9. CutePDFWriter
There are several free pdf writer utilities out there, but this one is just so—well, cute. It's requires just 1.6MB, and it can convert nearly any printable document to a pdf.

10. Deadline
Looking for help on a calculus or trigonometry problem? Deadline helps students and engineers graph most equations.

11. del.icio.us
The social bookmarking site not only stores all your favorites online so that you can access them from any computer, it also allows you to search other people's favorites. And it uses tags for organizing your bookmarked sites instead of folders, making everything easier to find.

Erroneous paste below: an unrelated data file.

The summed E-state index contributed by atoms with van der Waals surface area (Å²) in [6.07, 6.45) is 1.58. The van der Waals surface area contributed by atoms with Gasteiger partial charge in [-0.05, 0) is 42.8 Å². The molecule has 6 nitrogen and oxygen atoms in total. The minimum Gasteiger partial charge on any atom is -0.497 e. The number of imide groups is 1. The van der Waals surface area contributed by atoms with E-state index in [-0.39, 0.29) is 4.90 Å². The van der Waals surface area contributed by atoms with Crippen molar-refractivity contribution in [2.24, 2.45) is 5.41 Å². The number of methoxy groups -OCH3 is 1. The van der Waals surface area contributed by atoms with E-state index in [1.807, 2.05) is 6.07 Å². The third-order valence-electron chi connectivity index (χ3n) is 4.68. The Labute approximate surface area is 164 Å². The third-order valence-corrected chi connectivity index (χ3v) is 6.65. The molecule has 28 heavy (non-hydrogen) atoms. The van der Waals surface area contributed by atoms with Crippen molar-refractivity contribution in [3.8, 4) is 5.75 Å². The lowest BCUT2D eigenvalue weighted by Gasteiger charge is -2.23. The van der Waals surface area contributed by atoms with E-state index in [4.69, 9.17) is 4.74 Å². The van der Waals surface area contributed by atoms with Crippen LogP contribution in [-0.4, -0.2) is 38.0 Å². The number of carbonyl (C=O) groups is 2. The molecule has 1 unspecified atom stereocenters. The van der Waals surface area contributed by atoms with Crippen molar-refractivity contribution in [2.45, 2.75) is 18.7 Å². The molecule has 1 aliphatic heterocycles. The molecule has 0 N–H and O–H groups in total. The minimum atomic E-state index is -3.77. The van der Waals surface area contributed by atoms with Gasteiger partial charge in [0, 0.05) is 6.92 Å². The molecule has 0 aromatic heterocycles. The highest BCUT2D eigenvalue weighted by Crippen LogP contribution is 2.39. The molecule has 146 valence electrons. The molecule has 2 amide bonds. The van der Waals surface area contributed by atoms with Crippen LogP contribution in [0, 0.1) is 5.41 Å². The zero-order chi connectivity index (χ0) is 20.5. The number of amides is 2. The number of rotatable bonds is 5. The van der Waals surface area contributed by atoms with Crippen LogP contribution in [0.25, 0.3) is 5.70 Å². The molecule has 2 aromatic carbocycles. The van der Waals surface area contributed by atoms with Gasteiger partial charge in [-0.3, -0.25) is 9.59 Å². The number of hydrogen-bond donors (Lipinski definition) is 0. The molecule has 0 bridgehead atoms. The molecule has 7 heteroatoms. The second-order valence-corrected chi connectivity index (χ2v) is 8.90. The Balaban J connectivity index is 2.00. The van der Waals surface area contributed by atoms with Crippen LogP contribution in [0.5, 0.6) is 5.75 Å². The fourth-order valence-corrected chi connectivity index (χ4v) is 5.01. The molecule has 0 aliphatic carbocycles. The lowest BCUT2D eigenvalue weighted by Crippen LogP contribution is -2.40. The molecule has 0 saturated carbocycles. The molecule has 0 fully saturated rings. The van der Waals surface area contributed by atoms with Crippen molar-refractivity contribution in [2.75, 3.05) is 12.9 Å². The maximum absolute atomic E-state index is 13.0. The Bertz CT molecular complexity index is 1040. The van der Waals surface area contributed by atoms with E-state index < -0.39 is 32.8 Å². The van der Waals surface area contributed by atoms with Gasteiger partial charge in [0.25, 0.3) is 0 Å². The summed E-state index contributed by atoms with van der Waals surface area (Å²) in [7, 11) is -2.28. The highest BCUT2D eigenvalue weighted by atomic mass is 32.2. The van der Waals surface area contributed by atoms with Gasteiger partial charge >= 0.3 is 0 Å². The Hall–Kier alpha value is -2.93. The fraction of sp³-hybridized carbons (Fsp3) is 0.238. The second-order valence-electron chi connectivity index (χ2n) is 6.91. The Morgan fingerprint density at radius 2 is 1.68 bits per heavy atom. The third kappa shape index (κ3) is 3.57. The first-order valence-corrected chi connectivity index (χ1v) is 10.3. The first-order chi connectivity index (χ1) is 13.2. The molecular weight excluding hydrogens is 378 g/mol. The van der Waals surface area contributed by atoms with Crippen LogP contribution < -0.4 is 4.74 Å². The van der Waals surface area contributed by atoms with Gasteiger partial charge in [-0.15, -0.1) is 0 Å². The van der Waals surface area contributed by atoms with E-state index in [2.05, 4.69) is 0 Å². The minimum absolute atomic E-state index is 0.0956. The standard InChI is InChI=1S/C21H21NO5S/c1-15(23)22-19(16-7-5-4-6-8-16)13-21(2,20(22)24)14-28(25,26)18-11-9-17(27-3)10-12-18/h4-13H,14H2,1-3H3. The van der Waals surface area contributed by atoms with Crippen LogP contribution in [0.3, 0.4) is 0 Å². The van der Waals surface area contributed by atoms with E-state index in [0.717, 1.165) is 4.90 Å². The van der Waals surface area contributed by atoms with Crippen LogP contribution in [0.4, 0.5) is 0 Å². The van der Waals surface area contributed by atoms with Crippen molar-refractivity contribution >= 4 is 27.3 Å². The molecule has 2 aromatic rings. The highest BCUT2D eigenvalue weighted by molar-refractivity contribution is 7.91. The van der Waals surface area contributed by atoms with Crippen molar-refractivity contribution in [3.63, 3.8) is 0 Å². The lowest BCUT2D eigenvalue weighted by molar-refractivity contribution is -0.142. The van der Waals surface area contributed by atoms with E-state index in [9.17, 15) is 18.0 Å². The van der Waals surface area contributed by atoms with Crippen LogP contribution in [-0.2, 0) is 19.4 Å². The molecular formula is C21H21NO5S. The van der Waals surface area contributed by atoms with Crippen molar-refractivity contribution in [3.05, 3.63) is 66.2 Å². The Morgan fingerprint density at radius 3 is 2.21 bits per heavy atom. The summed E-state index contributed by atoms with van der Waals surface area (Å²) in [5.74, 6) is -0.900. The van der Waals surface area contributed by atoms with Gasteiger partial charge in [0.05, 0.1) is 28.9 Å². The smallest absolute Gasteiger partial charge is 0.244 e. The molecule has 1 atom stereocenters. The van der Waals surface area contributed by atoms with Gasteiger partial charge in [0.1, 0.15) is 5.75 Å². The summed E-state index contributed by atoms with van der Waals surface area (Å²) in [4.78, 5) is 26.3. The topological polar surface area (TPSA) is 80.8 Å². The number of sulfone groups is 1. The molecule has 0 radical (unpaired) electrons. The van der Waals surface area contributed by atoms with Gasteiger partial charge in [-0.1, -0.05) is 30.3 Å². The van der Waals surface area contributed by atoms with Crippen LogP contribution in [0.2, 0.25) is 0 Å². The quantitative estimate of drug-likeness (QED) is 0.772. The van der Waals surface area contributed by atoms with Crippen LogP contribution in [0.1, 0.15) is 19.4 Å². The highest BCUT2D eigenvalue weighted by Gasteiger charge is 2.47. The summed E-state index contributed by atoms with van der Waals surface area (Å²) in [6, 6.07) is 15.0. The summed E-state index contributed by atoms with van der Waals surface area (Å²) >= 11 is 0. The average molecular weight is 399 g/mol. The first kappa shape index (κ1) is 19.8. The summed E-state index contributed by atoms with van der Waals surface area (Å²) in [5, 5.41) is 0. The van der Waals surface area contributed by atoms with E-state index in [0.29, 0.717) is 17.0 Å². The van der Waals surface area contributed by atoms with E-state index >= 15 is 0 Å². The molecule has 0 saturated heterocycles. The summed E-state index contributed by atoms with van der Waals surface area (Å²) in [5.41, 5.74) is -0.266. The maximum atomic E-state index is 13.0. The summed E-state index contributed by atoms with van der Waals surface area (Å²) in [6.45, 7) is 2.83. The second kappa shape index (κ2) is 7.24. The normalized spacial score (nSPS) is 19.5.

12. ESBCalc
Turn your computer into a scientific calculator. Most functions are free, but if you want to use scientific or hexadecimal notation, you'll need the paid version.

13. ESBUnitConv
Just how many cubits are in a light year anyway? This unit converter knows, and it does the boring stuff like inches-to-centimeters and quarts-to-liters as well.

14. EvilLyrics
Not exactly sure how the words to your favorite song go? EvilLyrics will search its library of 15,000,000 songs and tell you the words to whatever is playing on your computer. Or you can look up lyrics manually by entering the artist and title.

15. FeedReader
Get the news from all your favorite sites in one place with FeedReader. It's small (under 4MB), customizable, and ad-free.

16. Festoon Beta